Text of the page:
Index of Memorial Resolutions and Biographical Sketches

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IN MEMORIAM

JAMES DORR MCFARLAND, SR.


James Dorr McFarland, Sr. was born in Burnet, Texas, on February 7, 1903, the son of Robert Ray and Mary Debo MacFarland. He grew up in Cleburne, Texas, where he graduated from high school in the spring of 1921. He entered the University of Texas at Austin in September, 1921, to study electrical engineering. During this era as a student, he roomed with Byron Short, a future UT engineering faculty member and the brother of Phyllis Short, who later became Dorr McFarland's wife.

Upon graduation with a BSEE in June 1926, McFarland took a job with General Electric Company in Schenectady, New York. At that time this job offer was extended only to the top of the graduating class. His job at GE involved testing of large motors and turbines. He returned to Texas in the spring of 1928 to interview in GE's Dallas office. Fortuitously, on a return visit to his former professors at UT, he was offered a teaching position by Professor C. E. Rowe, who at that time was chairman of the Department of Drawing. He began as an instructor of drawing at UT on April 1, 1928, starting with a salary of $200 per month. McFarland, along with Rowe and W. H. McNiel, were the first three faculty members in the Department of Drawing.

In June 1930, McFarland married Phyllis Short, and they had two sons, James and Sam. McFarland was preceded in death by Sam, in 1989. In 1939, McFarland built a house on East 38 1/2 Street, where he and his wife lived until his death. In the 1930s, McFarland worked during summer months as a draftsman for the Texas Highway Department.

McFarland was co-author, along with C. E. Rowe, of the popular textbook Engineering Descriptive Geometry, which was published by D. Van Nostrand Company in 1939 and again in 1953. At one time, the textbook was used by 85 colleges in the United States and Latin America. During this era, McFarland taught courses in engineering drawing, drafting, and descriptive geometry. He was promoted to assistant professor in 1937, to associate professor in 1943, and to professor in 1950. He became registered as a Professional Engineer and made Who's Who in Engineering. He also found time to complete his master's degree in electrical engineering at UT during this time.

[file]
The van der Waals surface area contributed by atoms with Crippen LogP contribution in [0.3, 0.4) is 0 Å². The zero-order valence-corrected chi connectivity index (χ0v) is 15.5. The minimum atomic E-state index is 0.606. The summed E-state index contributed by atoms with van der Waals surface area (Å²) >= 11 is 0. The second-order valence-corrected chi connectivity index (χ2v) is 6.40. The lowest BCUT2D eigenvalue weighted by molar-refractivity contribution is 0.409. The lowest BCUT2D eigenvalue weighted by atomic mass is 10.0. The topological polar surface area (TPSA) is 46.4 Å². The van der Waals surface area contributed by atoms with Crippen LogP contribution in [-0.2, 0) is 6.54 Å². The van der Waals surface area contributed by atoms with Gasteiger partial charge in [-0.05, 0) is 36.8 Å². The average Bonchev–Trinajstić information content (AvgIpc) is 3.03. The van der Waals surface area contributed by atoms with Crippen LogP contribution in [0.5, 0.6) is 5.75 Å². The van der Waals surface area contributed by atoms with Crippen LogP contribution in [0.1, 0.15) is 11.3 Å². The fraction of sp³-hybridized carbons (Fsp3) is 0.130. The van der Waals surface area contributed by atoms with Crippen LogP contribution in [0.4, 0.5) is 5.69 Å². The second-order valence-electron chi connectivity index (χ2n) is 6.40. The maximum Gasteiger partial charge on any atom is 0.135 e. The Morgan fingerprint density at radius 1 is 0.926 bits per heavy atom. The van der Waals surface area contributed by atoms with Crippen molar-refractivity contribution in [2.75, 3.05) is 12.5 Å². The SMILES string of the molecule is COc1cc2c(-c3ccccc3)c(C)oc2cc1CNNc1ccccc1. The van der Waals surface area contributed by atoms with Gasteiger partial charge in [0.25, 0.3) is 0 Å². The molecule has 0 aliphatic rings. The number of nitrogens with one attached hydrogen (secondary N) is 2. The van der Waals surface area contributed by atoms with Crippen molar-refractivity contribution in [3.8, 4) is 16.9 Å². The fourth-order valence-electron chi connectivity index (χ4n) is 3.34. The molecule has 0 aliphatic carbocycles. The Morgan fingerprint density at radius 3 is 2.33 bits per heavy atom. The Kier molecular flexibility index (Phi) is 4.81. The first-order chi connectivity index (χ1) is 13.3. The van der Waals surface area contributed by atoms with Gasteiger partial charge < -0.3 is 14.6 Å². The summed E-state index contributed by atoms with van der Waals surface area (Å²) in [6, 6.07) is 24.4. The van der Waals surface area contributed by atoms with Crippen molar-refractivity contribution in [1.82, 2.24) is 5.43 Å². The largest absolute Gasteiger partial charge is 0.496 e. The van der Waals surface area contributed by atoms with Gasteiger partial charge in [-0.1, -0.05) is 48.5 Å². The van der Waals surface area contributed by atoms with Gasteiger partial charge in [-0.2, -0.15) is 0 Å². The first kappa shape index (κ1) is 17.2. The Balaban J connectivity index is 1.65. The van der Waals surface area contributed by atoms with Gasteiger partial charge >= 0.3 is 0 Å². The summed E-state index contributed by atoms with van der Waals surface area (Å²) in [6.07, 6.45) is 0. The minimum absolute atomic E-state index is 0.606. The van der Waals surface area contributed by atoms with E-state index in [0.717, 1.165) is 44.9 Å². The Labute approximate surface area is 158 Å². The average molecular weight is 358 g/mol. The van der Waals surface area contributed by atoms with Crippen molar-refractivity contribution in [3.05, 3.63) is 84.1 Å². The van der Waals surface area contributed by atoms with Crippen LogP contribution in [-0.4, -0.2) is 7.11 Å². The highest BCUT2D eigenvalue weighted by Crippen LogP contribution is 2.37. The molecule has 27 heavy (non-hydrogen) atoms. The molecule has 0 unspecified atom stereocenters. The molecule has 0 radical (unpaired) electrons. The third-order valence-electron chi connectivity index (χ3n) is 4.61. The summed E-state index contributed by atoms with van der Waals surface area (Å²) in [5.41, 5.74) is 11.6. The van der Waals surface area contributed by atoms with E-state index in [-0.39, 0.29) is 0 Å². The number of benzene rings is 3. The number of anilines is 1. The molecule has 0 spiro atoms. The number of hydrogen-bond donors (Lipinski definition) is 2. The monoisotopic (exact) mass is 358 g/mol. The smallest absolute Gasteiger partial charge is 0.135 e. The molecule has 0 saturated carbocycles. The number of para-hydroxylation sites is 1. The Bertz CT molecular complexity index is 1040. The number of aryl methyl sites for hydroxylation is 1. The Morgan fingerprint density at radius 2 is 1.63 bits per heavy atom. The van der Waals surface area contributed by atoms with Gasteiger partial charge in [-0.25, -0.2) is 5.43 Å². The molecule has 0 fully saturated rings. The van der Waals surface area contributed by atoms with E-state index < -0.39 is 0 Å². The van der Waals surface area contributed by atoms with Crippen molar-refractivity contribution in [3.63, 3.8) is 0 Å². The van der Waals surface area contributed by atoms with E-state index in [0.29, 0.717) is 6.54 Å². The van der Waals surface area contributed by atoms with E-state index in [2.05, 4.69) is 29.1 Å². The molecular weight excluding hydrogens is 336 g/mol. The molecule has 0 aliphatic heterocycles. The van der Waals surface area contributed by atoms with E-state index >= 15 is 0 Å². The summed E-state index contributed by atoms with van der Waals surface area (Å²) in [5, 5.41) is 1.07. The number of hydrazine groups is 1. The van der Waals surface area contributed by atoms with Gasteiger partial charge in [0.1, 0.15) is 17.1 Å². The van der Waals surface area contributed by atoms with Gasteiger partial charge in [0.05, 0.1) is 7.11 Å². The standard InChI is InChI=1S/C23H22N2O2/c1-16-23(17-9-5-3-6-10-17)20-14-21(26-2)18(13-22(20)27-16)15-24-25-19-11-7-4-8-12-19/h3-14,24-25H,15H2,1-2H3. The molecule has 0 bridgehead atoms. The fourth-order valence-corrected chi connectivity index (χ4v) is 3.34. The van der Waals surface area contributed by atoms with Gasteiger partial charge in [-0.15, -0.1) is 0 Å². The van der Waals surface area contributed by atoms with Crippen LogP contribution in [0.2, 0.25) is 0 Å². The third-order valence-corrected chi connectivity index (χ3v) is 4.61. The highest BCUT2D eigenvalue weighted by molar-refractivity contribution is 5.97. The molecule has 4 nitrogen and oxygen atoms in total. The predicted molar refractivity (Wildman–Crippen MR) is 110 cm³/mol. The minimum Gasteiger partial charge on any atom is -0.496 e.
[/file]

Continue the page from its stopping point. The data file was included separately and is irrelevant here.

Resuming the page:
McFarland was a trustee of the UT Engineers' Loan Fund for thirty-two years, and served as chairman for seven years. He took special pride in helping students who were in financial need to continue with their engineering studies. Each student who applied was given serious consideration for a loan through a personal interview, where a full inventory of the student's needs and accomplishments was assessed. Then, a loan of $200 was considered large.

Dorr was usually a serious professor, but he had a wry sense of humor appreciated by others. Students affectionately gave him the nickname of "Smiling Jack" from the Dick Tracy cartoon series. It is estimated that, during his long tenure at UT, McFarland formally taught over 10,000 students.

In 1951, he became chairman of the Department of Drawing and remained in that position for seventeen years, until his retirement in May 1968. At that time, the engineering drawing department was merged with the mechanical engineering department, and it is now the area of computer graphics and engineering. McFarland achieved the status of professor emeritus in 1969, and he stayed loyal to the University throughout his remaining years.

Dorr McFarland enjoyed hunting and fishing, and befriended many students who would accompany him on his outdoor trips. He took special pride in his house on Lake Travis, where he spent much of his spare time. He was quite proficient in many outdoor activities, and no fisherman could catch white bass as he could, due to his tedious study of their habits. Hunting season brought another source of pleasure, with the deer and turkey in the hill country around Medina, Texas, being a favorite target. At the request of his wife, Dorr encapsulated many of his favorite outdoor hunting and fishing experiences in a booklet titled Long and Short Tales, which he self-published in 1983.

McFarland was active in the Wilshire Presbyterian Church for forty-eight years, and achieved a 70-year Certificate from the University Masonic Lodge. At age 95, James Dorr McFarland, Sr. passed away peacefully on Monday, January 16, 1999.



<signed>

Larry R. Faulkner, President
The University of Texas at Austin



<signed>

John R. Durbin, Secretary
The General Faculty



This memorial resolution was prepared by a special committee consisting of Professors Ronald E. Barr (chair), H. Grady Rylander, Jr., and Archie W. Straiton.





Distributed to the Dean of the College of Engineering, the Executive Vice President and Provost, and the President on December 7, 1999. Copies are available on request from the Office of the General Faculty, FAC 22, F9500. This resolution is posted under "Memorials" at: http://www.utexas.edu/faculty/council/